Browne says the benefits of this strategy include paying less stamp duty, future capital growth and scope for rental increases which may allow for slightly higher yields.

Whilst there was no change in the number of lenders operating in the sector in Q4 2017, the number of buy-to-let products in the market continued to rise.

Mortgages for Business says there has been a 444 per cent increase in the number of since 2011.

Browne adds: “It is widely anticipated that buy-to-let lending will contract this year in response to the tax and regulatory measures being imposed on the sector. I would expect product number to peak in Q1 2018, and we have already seen some lenders trimming their ranges leaving a core of products designed to reflect the changing needs of landlords.”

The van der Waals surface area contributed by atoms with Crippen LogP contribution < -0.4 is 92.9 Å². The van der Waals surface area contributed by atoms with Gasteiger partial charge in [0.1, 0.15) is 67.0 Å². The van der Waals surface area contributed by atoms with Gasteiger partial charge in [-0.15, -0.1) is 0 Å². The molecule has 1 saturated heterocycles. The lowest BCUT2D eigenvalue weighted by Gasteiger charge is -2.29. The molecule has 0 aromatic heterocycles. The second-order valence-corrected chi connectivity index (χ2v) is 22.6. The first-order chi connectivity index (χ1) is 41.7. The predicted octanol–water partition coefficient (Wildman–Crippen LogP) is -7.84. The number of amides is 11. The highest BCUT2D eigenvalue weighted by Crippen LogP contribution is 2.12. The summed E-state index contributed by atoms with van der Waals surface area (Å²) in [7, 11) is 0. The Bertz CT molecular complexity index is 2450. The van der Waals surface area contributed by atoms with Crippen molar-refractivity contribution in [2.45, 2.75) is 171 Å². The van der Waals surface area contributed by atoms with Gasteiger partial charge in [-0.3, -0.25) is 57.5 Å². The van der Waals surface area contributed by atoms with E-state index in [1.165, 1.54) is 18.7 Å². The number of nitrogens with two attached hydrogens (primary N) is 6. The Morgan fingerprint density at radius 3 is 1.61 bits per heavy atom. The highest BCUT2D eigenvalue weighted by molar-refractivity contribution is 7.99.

Source: Mortgage Strategy

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Student Property Investments On The Rise In 2017 Due To Strong Yields

Student Property Investment has risen in 2017 due to the strong yields offered in university towns and cities coupled with a weak pound.

New research from Savills’ has revealed that investment in student property will reach £5.3 billion by the end of 2017. This marks a 17 per cent increase in comparison to 2016. The research suggested that Brexit may have added to the appetite for UK student housing after £2.1 billion was transacted in the sector after the referendum in comparison to £1.9 billion earlier in the year.

The growing demand for investing in student housing assets has outgrown the supply of available stock. 25 per cent of the £4.5 billion traded by Savils last year involved forward funding developments, whilst existing stock made up just 69 per cent of trades. This marks the lowest proportion on record.